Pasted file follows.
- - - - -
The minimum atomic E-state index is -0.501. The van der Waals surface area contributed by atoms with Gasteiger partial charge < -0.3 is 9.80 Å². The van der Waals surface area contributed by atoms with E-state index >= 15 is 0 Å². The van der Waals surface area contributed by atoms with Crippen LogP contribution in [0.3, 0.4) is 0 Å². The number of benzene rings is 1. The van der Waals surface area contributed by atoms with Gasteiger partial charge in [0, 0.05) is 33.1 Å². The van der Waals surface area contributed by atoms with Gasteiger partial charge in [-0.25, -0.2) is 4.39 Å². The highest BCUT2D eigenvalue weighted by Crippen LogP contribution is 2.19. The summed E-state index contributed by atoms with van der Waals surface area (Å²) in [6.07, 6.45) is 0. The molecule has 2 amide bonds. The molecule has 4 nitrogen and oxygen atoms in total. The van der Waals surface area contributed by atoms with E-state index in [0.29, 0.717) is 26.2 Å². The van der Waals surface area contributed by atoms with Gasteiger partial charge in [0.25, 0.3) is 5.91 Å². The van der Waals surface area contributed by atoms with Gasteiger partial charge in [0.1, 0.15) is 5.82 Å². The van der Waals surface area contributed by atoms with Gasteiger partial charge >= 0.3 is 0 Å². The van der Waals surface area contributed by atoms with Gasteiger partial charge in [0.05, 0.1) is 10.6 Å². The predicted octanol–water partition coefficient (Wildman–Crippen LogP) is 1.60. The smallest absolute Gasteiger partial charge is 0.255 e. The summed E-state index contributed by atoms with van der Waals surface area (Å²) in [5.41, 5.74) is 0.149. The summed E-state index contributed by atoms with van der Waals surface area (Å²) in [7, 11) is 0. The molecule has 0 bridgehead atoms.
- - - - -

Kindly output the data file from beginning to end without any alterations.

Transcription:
The minimum atomic E-state index is -0.501. The van der Waals surface area contributed by atoms with Gasteiger partial charge < -0.3 is 9.80 Å². The van der Waals surface area contributed by atoms with E-state index >= 15 is 0 Å². The van der Waals surface area contributed by atoms with Crippen LogP contribution in [0.3, 0.4) is 0 Å². The number of benzene rings is 1. The van der Waals surface area contributed by atoms with Gasteiger partial charge in [0, 0.05) is 33.1 Å². The van der Waals surface area contributed by atoms with Gasteiger partial charge in [-0.25, -0.2) is 4.39 Å². The highest BCUT2D eigenvalue weighted by Crippen LogP contribution is 2.19. The summed E-state index contributed by atoms with van der Waals surface area (Å²) in [6.07, 6.45) is 0. The molecule has 2 amide bonds. The molecule has 4 nitrogen and oxygen atoms in total. The van der Waals surface area contributed by atoms with E-state index in [0.29, 0.717) is 26.2 Å². The van der Waals surface area contributed by atoms with Gasteiger partial charge in [0.25, 0.3) is 5.91 Å². The van der Waals surface area contributed by atoms with Gasteiger partial charge in [0.1, 0.15) is 5.82 Å². The van der Waals surface area contributed by atoms with Gasteiger partial charge >= 0.3 is 0 Å². The van der Waals surface area contributed by atoms with Gasteiger partial charge in [0.05, 0.1) is 10.6 Å². The predicted octanol–water partition coefficient (Wildman–Crippen LogP) is 1.60. The smallest absolute Gasteiger partial charge is 0.255 e. The summed E-state index contributed by atoms with van der Waals surface area (Å²) in [5.41, 5.74) is 0.149. The summed E-state index contributed by atoms with van der Waals surface area (Å²) in [7, 11) is 0. The molecule has 0 bridgehead atoms.